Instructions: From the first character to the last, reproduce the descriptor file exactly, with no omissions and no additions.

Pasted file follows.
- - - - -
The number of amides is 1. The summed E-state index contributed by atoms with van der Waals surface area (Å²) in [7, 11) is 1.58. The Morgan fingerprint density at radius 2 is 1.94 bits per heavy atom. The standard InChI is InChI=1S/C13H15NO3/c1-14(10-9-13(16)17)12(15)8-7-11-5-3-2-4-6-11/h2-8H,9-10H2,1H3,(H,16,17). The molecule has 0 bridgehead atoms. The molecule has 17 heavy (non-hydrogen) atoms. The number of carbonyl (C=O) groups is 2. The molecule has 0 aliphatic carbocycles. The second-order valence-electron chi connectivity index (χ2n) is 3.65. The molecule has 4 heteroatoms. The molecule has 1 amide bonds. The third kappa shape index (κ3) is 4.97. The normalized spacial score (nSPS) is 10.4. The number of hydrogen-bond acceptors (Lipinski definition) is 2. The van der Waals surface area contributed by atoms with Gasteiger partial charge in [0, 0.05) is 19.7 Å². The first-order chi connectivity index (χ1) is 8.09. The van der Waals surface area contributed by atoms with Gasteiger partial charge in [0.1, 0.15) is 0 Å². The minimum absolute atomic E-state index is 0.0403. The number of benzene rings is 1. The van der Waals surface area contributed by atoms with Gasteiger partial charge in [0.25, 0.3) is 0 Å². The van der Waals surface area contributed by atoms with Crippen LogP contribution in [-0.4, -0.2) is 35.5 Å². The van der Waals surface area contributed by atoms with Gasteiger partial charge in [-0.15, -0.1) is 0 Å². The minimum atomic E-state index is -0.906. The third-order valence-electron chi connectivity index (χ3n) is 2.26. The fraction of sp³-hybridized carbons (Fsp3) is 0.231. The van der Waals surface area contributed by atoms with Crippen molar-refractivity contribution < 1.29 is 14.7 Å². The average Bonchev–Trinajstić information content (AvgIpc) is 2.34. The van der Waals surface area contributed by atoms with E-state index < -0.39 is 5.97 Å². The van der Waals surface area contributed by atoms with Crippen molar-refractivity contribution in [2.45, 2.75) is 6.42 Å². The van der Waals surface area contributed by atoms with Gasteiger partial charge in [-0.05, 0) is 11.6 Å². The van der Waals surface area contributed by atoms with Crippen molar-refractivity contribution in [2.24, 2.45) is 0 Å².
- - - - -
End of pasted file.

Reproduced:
The number of amides is 1. The summed E-state index contributed by atoms with van der Waals surface area (Å²) in [7, 11) is 1.58. The Morgan fingerprint density at radius 2 is 1.94 bits per heavy atom. The standard InChI is InChI=1S/C13H15NO3/c1-14(10-9-13(16)17)12(15)8-7-11-5-3-2-4-6-11/h2-8H,9-10H2,1H3,(H,16,17). The molecule has 0 bridgehead atoms. The molecule has 17 heavy (non-hydrogen) atoms. The number of carbonyl (C=O) groups is 2. The molecule has 0 aliphatic carbocycles. The second-order valence-electron chi connectivity index (χ2n) is 3.65. The molecule has 4 heteroatoms. The molecule has 1 amide bonds. The third kappa shape index (κ3) is 4.97. The normalized spacial score (nSPS) is 10.4. The number of hydrogen-bond acceptors (Lipinski definition) is 2. The van der Waals surface area contributed by atoms with Gasteiger partial charge in [0, 0.05) is 19.7 Å². The first-order chi connectivity index (χ1) is 8.09. The van der Waals surface area contributed by atoms with Gasteiger partial charge in [0.1, 0.15) is 0 Å². The minimum absolute atomic E-state index is 0.0403. The number of benzene rings is 1. The van der Waals surface area contributed by atoms with Gasteiger partial charge in [0.25, 0.3) is 0 Å². The van der Waals surface area contributed by atoms with Crippen LogP contribution in [-0.4, -0.2) is 35.5 Å². The van der Waals surface area contributed by atoms with Gasteiger partial charge in [-0.15, -0.1) is 0 Å². The minimum atomic E-state index is -0.906. The third-order valence-electron chi connectivity index (χ3n) is 2.26. The fraction of sp³-hybridized carbons (Fsp3) is 0.231. The van der Waals surface area contributed by atoms with Crippen molar-refractivity contribution < 1.29 is 14.7 Å². The average Bonchev–Trinajstić information content (AvgIpc) is 2.34. The van der Waals surface area contributed by atoms with E-state index < -0.39 is 5.97 Å². The van der Waals surface area contributed by atoms with Crippen molar-refractivity contribution in [2.45, 2.75) is 6.42 Å². The van der Waals surface area contributed by atoms with Gasteiger partial charge in [-0.05, 0) is 11.6 Å². The van der Waals surface area contributed by atoms with Crippen molar-refractivity contribution in [2.24, 2.45) is 0 Å².